THE MEDICAL component of international relations, specifically, of Soviet-American relations, has been too little noted. This is a feature of the scene that became prominent in the first Reagan term and is apparently bound to be no less prominent in his second.

You know what we mean. In the first term, Soviet-American relations were horrible, and arms control was going nowhere. There were various explanations, but one favored in the White House started from the fact that the leaders in the Kremlin were old and sick and kept dying. The president himself repeatedly lamented that he had confronted an unprecedented difficulty in his approaches to the Soviet Union: he had had to deal with three Soviet leaders (Brezhnev, Andropov, Chernenko) in a very short time. The transitions, he indicated, kept the Kremlin in a constant state of agitation, and it was hardly fair to blame the White House for the poor foreign policy results.

All this came to mind the other day when we read, courtesy of Reagan administration sources, the latest medical bulletin on Soviet President Konstantin Chernenko. Suffice it to say that the poor fellow is apparently in dreadful shape with irreversible emphysema. He may be meeting his maker within months, or sooner, or later. In any event Ronald Reagan will be meeting his fourth Soviet counterpart. At first glance, the news looked grim, in different ways, for both of them.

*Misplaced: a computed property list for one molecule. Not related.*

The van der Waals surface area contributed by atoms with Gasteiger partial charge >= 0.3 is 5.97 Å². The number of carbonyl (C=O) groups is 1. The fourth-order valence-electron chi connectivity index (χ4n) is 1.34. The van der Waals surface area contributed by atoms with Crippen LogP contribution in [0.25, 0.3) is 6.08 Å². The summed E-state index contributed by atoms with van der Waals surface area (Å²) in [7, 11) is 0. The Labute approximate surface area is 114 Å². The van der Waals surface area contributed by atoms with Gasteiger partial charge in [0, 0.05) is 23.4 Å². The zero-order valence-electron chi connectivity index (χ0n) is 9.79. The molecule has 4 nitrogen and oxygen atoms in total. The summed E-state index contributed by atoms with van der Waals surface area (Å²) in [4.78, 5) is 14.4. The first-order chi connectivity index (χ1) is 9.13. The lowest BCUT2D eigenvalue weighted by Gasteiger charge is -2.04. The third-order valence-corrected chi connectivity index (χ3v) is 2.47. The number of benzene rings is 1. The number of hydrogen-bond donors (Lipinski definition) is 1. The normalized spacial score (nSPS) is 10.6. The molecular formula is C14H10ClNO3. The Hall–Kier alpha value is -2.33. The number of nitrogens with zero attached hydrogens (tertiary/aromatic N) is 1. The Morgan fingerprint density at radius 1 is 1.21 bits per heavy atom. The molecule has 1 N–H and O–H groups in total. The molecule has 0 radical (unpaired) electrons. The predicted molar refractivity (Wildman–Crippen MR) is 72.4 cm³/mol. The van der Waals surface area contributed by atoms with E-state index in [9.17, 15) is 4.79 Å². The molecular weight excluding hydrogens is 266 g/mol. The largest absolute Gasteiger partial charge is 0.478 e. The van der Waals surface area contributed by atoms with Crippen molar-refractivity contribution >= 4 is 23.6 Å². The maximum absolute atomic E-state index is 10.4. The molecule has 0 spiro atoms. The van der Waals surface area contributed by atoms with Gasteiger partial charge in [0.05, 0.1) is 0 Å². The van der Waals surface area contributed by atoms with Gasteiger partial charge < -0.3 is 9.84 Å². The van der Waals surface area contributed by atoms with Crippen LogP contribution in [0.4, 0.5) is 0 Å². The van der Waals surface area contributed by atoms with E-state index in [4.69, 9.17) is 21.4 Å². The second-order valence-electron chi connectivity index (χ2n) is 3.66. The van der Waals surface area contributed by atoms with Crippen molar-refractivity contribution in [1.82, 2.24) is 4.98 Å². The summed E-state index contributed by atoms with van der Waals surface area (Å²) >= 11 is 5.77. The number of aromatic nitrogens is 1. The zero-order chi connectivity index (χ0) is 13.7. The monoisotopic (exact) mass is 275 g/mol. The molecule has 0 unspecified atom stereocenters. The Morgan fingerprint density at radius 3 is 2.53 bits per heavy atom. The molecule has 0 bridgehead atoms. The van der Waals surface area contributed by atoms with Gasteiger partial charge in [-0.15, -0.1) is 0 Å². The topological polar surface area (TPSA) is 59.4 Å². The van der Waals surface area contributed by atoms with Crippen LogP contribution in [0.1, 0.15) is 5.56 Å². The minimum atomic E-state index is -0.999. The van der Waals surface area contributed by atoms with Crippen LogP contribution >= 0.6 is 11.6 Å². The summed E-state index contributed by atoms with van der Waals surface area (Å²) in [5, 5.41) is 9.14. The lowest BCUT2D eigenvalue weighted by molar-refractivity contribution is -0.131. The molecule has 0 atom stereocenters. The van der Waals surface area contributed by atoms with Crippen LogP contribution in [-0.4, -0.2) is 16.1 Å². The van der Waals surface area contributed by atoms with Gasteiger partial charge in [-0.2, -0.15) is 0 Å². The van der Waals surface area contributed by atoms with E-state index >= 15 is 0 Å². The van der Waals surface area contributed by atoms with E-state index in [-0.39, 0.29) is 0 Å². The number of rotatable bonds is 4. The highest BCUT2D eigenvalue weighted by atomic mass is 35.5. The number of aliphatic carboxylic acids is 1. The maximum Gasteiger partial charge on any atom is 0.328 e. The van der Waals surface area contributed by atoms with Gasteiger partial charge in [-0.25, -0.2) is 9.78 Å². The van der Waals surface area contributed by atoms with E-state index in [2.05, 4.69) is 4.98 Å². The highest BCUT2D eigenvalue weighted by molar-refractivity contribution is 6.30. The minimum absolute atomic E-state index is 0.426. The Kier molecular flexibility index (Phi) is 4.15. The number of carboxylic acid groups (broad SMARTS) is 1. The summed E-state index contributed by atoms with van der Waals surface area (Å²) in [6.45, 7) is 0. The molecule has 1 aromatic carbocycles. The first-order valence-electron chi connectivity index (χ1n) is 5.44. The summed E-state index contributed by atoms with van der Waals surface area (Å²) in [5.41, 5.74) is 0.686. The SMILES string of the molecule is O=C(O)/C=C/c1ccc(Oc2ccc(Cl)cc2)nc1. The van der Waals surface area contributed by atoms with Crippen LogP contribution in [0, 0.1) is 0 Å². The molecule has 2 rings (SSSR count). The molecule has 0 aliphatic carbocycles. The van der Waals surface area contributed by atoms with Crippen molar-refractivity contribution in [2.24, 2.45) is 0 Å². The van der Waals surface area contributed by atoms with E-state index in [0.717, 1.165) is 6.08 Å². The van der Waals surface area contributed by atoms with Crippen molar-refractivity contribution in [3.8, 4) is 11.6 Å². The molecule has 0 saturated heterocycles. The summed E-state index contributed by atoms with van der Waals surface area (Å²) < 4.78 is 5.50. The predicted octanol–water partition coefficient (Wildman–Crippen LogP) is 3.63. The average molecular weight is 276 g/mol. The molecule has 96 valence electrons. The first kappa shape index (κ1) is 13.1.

But what's this? The administration believes, the story said, that Chernenko's health will not affect forthcoming armscontrol negotiations with the Soviets, and certainly not in the short run. American officials, the story went on, have noted that relations between the two countries appear to have stabilized. So perhaps it won't matter for the United States one way or the other just how the redoubtable Mr. Chernenko fares.

Well, we have a view of this latest use of a medical gambit in political analysis. The doctors of Kremlinology in the Reagan administration were almost certainly wrong the first time when they tried to attribute the deterioration in superpower relations to the state of the Kremlin's health. They could be wrong the second time in their evident determination to play down the effects of mortality in high Soviet places.

In the first instance the administration, needing to explain trouble, wanted to show there was no Soviet partner. In the second, hoping to keep up momentum, it wants to show there is a Soviet partner. The plain fact is that the Americans don't know and the Soviets don't know just what will come when Mr. Chernenko goes. Cheerful speculation that everything is on a steady course should not be allowed to interfere with careful attention to what actually happens.